International Produce Training

Cucumbers-Bumpy

I recently received a question from one of my past class participants.  (In fact I encourage all past students to feel free to use me as a reference;  if I don’t know the answer I will do my best to find out the answer.)  They were receiving cucumbers that were unusually bumpy or warty.  The questions was if this would be a defect, and if so how bumpy can they be?  How much is allowed?

After a little research, I confirmed what I suspected.  The warty or bumpy appearance is not a defect.  There is a requirement that cucumbers be fairly well shaped or formed, but that has to do with the curvature of a cucumber, or if they become pointy or constricted towards the ends.  Some commodities do have a requirement they be fairly smooth or reasonably smooth, but there is no requirement for smoothness, for cucumbers.

As a guide, if you can slide a pen or pencil underneath the curvature of the cucumber, then the cucumber would be considered a defect, being scored as misshapen.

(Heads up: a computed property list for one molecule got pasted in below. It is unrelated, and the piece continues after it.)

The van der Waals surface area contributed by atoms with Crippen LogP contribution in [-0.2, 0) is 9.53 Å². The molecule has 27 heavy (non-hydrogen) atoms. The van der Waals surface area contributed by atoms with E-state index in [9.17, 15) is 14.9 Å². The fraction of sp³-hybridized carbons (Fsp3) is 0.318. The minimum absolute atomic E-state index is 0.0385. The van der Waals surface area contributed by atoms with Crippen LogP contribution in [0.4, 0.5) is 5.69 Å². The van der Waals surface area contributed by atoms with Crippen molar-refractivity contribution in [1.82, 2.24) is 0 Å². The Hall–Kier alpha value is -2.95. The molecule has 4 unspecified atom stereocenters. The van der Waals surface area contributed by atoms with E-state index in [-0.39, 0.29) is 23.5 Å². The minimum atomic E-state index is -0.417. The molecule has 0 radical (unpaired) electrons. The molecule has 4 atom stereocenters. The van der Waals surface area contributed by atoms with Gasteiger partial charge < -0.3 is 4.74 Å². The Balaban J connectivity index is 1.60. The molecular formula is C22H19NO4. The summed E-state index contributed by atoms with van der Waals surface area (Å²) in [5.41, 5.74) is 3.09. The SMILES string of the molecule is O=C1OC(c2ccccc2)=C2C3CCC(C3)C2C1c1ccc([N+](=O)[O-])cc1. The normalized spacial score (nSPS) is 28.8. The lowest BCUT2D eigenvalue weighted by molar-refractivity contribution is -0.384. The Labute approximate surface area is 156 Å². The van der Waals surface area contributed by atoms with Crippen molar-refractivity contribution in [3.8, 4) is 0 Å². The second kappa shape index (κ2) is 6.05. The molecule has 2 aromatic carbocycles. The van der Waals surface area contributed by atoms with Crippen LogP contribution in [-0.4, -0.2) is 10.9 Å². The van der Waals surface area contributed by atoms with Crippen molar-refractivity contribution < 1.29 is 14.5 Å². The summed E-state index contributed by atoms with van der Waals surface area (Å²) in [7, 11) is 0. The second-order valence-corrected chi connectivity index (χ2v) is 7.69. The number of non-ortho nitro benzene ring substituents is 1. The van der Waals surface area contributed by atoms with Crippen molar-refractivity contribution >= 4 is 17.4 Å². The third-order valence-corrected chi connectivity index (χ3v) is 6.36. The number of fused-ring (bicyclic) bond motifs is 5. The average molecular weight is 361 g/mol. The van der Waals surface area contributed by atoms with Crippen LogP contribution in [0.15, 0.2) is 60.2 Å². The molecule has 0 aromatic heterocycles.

One Comment on “Cucumbers-Bumpy”

Anonymous Says:

I think that the Austrailian standards describe this defect.
Also, from a marketing standpoint the appearance is in my opinion materially detracting. It is much harder to sell this fruit because of its ugly appearance.
The enlarged lenticels tell me that a pathogen, spray, wash solution, or other material has enterred into the lenticel causing the enlargement. Your picture does not appear as bad as some of the Mexican cucumbers arriving into the wholesale markets. Try selling these in a wholesale environment against eastern US cucumbers.
In dry years, however, Benlate should be avoided before mid-July. If a sudden heavy rain breaks the drought, fruit will size very rapidly. Rapid growth following drought stress often causes “lenticel splitting”. Lenticels that “split” appear as enlarged and roughened lenticels on fruit at harvest. Benlate sometimes increases the severity of this phenomenon. The interaction between Benlate and lenticel splitting is probably related to Benlate applications made during June, but later applications may also be involved. Ferban also causes enlarged lenticels.

Leave a Comment